Before the adoption of the Charter of Fundamental Rights of the European Union (CFR), EU MS were protecting individuals on their territory by complying with the ECHR (and their own constitutional human rights requirements). The European Court of Justice (ECJ) also played an important role in developing genuine EU protection of human rights, in its jurisdiction already in 1969 the concept appeared according to which fundamental rights became part of the general principles of Community (Union) law and shall be ensured by the ECJ as well.29 However, their ‘protection’ remained fragmented and secondary. This meant that the ECtHR became the main guardian of human rights even in cases where MS were applying national regulatory framework based on Community (Union) law [so ECMLACM (2000) and other relevant EU norms]. It is important to note that EU MS were in some cases arguing before the ECtHR that their – compelled – behaviour is based on EU norms; therefore, ECtHR has no jurisdiction. Although this argument is correct in stating that ECtHR cannot adjudicate on Community (Union) law directly, but as described above, the transposed EU norms become part of the national legal system as well, and therefore their application evidently could fall under the jurisdiction of the ECtHR.30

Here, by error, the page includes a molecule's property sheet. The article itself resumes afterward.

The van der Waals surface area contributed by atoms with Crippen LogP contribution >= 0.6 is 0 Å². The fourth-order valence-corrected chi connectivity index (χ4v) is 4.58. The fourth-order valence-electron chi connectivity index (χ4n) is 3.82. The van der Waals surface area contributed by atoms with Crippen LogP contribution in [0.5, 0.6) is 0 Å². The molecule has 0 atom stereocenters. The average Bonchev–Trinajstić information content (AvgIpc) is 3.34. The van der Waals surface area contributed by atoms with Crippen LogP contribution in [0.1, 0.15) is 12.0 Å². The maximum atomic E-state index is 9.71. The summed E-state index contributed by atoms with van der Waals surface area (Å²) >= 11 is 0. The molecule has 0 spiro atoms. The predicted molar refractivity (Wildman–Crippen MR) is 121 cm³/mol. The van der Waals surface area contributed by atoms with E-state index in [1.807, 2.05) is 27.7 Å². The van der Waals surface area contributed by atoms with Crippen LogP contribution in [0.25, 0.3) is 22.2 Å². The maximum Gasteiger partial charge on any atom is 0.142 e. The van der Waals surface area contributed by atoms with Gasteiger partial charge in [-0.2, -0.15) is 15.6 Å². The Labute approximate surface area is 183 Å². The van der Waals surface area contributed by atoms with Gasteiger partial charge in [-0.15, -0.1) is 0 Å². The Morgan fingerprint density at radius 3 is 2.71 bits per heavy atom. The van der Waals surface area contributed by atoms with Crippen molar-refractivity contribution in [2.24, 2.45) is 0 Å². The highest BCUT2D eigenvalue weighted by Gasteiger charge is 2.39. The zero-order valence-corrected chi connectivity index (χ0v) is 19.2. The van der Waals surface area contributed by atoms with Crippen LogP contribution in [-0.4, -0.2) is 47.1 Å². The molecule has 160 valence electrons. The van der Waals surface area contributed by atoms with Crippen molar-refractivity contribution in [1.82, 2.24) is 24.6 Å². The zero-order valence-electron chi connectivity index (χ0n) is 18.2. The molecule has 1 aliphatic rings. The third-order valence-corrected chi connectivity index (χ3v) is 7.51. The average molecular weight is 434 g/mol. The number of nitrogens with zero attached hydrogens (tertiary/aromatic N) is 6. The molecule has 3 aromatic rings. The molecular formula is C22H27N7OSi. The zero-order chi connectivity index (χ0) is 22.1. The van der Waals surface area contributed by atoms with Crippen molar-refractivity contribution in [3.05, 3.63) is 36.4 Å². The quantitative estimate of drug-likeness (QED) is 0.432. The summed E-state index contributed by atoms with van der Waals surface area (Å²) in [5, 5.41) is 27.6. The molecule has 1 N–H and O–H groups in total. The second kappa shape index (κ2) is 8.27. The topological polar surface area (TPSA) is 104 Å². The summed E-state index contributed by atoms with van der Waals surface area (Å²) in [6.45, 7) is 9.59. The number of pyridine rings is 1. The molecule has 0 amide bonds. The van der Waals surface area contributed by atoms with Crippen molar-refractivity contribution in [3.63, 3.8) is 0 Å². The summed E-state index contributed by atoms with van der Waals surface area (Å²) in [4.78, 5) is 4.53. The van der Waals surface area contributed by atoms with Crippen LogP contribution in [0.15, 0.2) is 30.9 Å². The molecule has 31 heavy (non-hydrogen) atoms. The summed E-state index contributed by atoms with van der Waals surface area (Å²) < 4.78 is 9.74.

The bodies and institutions of the EU have to comply with the CFR by exercising their competences and the Court of Justice of the EU (CJEU) has the right and duty to guard human rights related to the acts of the bodies and institutions of the EU: moreover, it has the competence over MS when they are implementing Union law. Therefore, the release and the application of the CFR opened a new era in this regard as well: the old-fashioned behaviour of EU MS to hide their human rights infringement behind existing EU norms has been terminated.